Wednesday, April 16, 2014

New West Valley police chief orders audit of all cases from past year

By Pat Reavy, Deseret News

Published: Wed, Dec. 11 3:27 p.m. MST

 New West Valley City Police Chief Lee Russo, speaks at a press conference Tuesday, Aug. 27, 2013 at City Hall in West Valley City.

New West Valley City Police Chief Lee Russo, speaks at a press conference Tuesday, Aug. 27, 2013 at City Hall in West Valley City.

(Scott G Winterton, Deseret News)

WEST VALLEY CITY — West Valley Police Chief Lee Russo has ordered an audit of all of his department's cases over the past year.

But Russo said he's not doing it because he's looking for possible misconduct by his officers. He just wants to put administrative checks in place to ensure cases aren't collecting dust on someone's desk.

"It's an administrative check and balance that things don't get left forgotten. My intent here is basically putting the victim's face back in these cases so it's not just an empty case. It's about following something up for the benefit of that victim, that we give them the best look and the greatest help that we can," said Russo, who became chief of the department in August.

West Valley police handled more than 1,000 felony and misdemeanor cases over the past year. Russo estimated it would take his deputy chiefs about a month to review them all. He said he expected them to "set a baseline" of "here's what's here, here's what's open and what's being worked on."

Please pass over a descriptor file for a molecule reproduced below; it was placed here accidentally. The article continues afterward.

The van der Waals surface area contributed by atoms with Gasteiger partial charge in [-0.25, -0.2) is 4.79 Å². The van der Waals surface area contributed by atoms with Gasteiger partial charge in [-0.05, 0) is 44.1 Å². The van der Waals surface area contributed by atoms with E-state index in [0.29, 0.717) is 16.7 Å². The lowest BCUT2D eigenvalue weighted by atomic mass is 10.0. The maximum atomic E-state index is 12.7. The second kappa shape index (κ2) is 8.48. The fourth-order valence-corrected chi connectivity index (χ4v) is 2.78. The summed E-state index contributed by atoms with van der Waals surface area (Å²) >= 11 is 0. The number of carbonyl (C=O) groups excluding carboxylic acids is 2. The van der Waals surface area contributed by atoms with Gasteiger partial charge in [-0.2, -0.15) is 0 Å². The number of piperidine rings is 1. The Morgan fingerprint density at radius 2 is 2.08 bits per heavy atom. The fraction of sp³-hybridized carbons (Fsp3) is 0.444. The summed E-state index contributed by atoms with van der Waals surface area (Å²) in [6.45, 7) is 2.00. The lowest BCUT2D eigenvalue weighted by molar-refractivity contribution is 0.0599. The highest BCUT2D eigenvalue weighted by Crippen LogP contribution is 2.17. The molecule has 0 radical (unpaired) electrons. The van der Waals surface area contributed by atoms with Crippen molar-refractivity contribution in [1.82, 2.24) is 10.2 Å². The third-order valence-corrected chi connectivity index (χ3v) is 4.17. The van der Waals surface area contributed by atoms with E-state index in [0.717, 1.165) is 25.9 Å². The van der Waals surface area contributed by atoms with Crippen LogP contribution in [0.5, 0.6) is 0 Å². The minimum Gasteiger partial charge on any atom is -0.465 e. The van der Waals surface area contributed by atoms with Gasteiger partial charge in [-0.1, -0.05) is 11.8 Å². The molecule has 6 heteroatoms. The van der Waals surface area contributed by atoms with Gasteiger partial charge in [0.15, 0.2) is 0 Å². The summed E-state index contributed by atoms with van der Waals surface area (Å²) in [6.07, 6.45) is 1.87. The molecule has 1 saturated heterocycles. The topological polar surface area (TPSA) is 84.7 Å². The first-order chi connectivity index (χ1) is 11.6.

Then, Russo said he wants to get an update on all active cases by the 5th of each month to see what, if any, progress was being made.

The idea, he said, came from a recent audit of the department's former sex crimes unit. Allegations were raised that cases were improperly handled during the previous administration. Members of the unit during the time of the alleged misconduct have either been transferred to a different division or no longer work for West Valley police.

"One of the questions I asked was, 'Well, if we're looking here, why aren't we looking in a broader sense of what cases do we have inside the building?'" Russo said.

"This is all of it. We're looking across the board. I've asked the questions, 'What's going on in the department? What kind of cases do we have? How are we dealing with them, being assigned, being followed up? Are we tracking to make sure cases aren't left to linger and are falling between the cracks?'"

Russo said he expected to be debriefed on the audit of the sex crimes unit on Thursday. After he has had time to review it, Russo expects to issue a public statement either Monday or Tuesday.

Without going into detail, Russo said based on informal updates from his deputy chiefs, he believes the problems with the sex crimes unit have been resolved since changes within the division were made. He noted there were a couple of cases that were getting an extra look just to make sure everything was handled correctly.

Email: preavy@deseretnews.com

Twitter: DNewsCrimeTeam

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